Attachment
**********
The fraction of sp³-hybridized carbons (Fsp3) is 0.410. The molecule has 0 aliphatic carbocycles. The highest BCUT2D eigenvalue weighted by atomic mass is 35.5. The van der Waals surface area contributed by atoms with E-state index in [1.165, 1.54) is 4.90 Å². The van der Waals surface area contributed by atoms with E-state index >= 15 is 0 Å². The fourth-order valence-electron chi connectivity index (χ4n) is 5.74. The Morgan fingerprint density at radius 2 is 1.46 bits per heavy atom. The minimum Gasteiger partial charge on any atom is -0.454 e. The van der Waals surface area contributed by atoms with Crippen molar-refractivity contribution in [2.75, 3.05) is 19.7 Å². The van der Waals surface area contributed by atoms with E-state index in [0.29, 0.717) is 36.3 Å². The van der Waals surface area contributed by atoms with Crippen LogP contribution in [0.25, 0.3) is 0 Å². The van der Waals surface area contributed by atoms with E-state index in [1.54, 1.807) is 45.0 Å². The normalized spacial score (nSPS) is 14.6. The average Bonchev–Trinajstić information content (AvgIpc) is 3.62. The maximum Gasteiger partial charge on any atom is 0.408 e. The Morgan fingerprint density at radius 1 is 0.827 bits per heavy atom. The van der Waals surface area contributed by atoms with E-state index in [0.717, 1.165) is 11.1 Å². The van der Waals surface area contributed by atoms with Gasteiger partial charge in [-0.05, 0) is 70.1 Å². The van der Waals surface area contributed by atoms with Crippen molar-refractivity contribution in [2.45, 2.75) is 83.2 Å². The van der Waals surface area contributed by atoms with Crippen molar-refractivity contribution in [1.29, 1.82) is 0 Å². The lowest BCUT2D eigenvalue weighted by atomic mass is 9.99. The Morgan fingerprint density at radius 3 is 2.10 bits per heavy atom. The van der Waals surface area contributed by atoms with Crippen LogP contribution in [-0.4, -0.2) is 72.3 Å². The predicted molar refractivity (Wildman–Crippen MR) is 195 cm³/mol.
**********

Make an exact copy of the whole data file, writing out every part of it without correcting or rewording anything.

The fraction of sp³-hybridized carbons (Fsp3) is 0.410. The molecule has 0 aliphatic carbocycles. The highest BCUT2D eigenvalue weighted by atomic mass is 35.5. The van der Waals surface area contributed by atoms with E-state index in [1.165, 1.54) is 4.90 Å². The van der Waals surface area contributed by atoms with E-state index >= 15 is 0 Å². The fourth-order valence-electron chi connectivity index (χ4n) is 5.74. The Morgan fingerprint density at radius 2 is 1.46 bits per heavy atom. The minimum Gasteiger partial charge on any atom is -0.454 e. The van der Waals surface area contributed by atoms with Crippen molar-refractivity contribution in [2.75, 3.05) is 19.7 Å². The van der Waals surface area contributed by atoms with E-state index in [0.29, 0.717) is 36.3 Å². The van der Waals surface area contributed by atoms with Crippen LogP contribution in [0.25, 0.3) is 0 Å². The van der Waals surface area contributed by atoms with E-state index in [1.54, 1.807) is 45.0 Å². The normalized spacial score (nSPS) is 14.6. The average Bonchev–Trinajstić information content (AvgIpc) is 3.62. The maximum Gasteiger partial charge on any atom is 0.408 e. The Morgan fingerprint density at radius 1 is 0.827 bits per heavy atom. The van der Waals surface area contributed by atoms with E-state index in [0.717, 1.165) is 11.1 Å². The van der Waals surface area contributed by atoms with Gasteiger partial charge in [-0.05, 0) is 70.1 Å². The van der Waals surface area contributed by atoms with Crippen molar-refractivity contribution in [2.45, 2.75) is 83.2 Å². The van der Waals surface area contributed by atoms with Crippen molar-refractivity contribution in [1.29, 1.82) is 0 Å². The lowest BCUT2D eigenvalue weighted by atomic mass is 9.99. The Morgan fingerprint density at radius 3 is 2.10 bits per heavy atom. The van der Waals surface area contributed by atoms with Crippen LogP contribution in [-0.4, -0.2) is 72.3 Å². The predicted molar refractivity (Wildman–Crippen MR) is 195 cm³/mol.